Several studies have examined the serum bile acid profiles in small numbers of ICP cases. These have demonstrated that the predominant bile acid is cholic acid (CA) with a relative reduction in the proportion of chenodeoxycholic acid (CDCA). This is in contrast to a normal pregnancy where CDCA is present at similar, or slightly higher levels than CA. The level of deoxycholic acid (DCA) has been reported to be either decreased or increased, although both changes occur to a lesser extent than those affecting the primary bile acids –. There are also qualitative changes in the bile acid pool in ICP, with a shift towards taurine conjugates and a consequent reduction in the glycine: taurine ratio .
ICP is commonly treated with ursodeoxycholic acid (UDCA), a tertiary bile acid present in small amounts (1–3%) in normal human serum. UDCA treatment is reported to reduce total serum bile acid levels in the maternal and fetal compartments , , , as well as normalising the maternal CA:CDCA and glycine:taurine ratios . Furthermore, several experimental models suggest that UDCA may have a direct protective effect on the fetal compartment , . Lithocholic acid (LCA) is a monohydroxy bile acid produced from the metabolism of CDCA in the gut. It has also been reported that UDCA can be converted to LCA, which may be of clinical importance as LCA is more hydrophobic than other bile acids and therefore more toxic .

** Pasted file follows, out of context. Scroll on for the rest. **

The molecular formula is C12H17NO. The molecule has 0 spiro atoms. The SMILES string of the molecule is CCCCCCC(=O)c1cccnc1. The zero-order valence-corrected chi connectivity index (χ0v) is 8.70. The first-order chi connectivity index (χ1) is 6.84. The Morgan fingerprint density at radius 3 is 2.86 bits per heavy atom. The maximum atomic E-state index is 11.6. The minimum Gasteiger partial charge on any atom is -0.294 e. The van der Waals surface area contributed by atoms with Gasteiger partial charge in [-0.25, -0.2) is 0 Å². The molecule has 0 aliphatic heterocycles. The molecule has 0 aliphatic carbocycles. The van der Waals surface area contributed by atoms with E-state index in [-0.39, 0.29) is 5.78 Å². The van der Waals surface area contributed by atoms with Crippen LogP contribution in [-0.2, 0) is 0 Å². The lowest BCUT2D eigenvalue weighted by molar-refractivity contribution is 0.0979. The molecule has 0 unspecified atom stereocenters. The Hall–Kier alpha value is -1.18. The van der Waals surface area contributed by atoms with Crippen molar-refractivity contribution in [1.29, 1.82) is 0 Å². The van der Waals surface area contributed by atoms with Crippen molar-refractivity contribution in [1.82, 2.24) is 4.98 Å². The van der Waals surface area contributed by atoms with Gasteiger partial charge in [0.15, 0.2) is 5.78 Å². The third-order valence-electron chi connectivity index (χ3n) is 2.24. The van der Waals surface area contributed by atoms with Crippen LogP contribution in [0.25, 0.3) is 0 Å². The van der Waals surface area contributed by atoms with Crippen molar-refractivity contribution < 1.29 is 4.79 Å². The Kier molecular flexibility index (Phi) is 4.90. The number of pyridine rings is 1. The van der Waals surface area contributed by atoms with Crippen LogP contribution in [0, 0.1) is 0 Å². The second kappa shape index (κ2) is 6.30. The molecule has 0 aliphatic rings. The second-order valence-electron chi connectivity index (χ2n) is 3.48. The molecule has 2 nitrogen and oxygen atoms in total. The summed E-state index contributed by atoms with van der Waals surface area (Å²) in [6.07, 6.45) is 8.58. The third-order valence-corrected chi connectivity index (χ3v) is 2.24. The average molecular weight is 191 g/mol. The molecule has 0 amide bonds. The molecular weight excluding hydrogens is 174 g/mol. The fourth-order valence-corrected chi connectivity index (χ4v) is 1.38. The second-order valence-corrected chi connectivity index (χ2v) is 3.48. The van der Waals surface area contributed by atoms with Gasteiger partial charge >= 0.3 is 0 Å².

The aim of this study was to determine the profiles of 15 individual bile acid species in matched maternal and fetal serum samples from normal and ICP pregnancies and to investigate the effect of treatment with UDCA, with particular reference to the levels of LCA.
Patients and Methods
Patient Population and Sample Collection
Maternal and umbilical cord blood samples were collected from women with ICP (n = 64) and uncomplicated pregnancy (n = 15) receiving antenatal care at Queen Charlottes and Chelsea Hospital, London, Nottingham City Hospital and Queen's Medical Centre, Nottingham. ICP was diagnosed as previously described . All women received antenatal care, including treatment for ICP, in accordance to local hospital policies. 46 of the women with ICP were treated with UDCA, 18 were untreated. Control subjects were women with an uncomplicated pregnancy. Specifically they had no history in the current or any previous pregnancy of pruritus or deranged liver function. Where possible separate blood samples were collected from the umbilical cord artery and vein (5 from UDCA-treated ICP pregnancies, 7 from untreated ICP pregnancies and 13 from controls). All other umbilical cord samples contained mixed arterial and venous umbilical cord blood.